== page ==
The Manchester United defender, who retired from international football to concentrate on his club career, feels Roy Hodgson's side need to develop a style of their ownRio Ferdinand has voiced his concern at the state of the England national team by declaring that Roy Hodgson's side do not have the style or personality needed to succeed.
The Manchester United defender retired from international football in May in order to focus on domestic affairs with the Old Trafford outfit and extend his playing career.
And now the 34-year-old has criticised England following the Young Lions' calamitous early exit from the European Under-21 Championship in Israel, and believes the national team lacks an identity.
|25/1||England are 25/1 with BetVictor to win the 2014 World Cup
"There is an identity with those teams. They have a DNA of the way to play.
"We don't have that. When we won the World Cup in 1966, we didn't copy anyone else. We played the way England play.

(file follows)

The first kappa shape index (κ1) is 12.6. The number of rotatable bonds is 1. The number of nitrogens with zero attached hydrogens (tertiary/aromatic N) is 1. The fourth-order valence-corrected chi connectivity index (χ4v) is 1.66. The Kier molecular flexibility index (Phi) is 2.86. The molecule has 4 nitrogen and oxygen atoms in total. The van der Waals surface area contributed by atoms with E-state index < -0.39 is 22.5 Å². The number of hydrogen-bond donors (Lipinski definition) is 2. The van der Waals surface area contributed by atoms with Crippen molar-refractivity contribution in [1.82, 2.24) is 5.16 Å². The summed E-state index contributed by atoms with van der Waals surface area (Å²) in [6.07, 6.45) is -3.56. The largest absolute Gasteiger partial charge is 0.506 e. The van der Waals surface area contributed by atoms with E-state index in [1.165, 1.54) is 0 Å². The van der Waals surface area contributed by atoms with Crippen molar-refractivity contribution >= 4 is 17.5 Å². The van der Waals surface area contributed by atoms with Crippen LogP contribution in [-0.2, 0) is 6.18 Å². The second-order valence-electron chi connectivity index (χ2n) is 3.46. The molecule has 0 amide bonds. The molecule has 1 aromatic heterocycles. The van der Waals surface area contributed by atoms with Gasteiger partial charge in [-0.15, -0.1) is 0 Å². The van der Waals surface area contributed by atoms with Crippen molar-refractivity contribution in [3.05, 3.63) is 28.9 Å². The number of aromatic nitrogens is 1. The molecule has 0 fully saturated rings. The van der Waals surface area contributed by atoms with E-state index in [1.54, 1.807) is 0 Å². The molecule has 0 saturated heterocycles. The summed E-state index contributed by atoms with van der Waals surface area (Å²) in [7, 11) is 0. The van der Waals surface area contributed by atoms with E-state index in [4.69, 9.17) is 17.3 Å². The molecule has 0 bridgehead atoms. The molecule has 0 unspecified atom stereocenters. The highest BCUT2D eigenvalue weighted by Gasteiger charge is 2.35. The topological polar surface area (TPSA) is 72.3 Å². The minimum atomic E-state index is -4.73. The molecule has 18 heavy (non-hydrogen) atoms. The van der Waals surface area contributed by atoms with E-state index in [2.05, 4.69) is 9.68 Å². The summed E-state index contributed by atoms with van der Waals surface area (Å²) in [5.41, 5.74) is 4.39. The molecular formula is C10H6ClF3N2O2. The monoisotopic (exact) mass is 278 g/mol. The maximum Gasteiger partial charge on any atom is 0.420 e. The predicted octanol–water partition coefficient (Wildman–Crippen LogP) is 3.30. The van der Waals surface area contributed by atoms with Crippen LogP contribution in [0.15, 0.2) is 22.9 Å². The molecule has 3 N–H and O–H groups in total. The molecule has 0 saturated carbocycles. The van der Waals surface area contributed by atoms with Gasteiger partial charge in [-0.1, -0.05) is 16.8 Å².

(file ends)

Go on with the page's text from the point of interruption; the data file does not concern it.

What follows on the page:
"It was our style and our identity. Have we kept it? I don't think so.
"It is all right saying you have some of the best players in the world but you have to put them together and play within a system that works."
Though Ferdinand applauds the investment made in St George's Park, he is adamant England's next generation of players can only improve if they are coached to play possession football.
"It does seem there is a plan in place but it will take a few years to come through," he added.
"The question I would ask is 'are these coaches telling young kids to pass it to someone who already has a man marking them?'. Are they saying 'he has to learn how to deal with it'? I don't know if we are.
"You give it to a young Spanish, Dutch, Italian, German kid, he will keep that ball until there is someone to pass it to.
"He won't just kick it away and say 'you shouldn't have passed it to me'. That is the way they are brought up."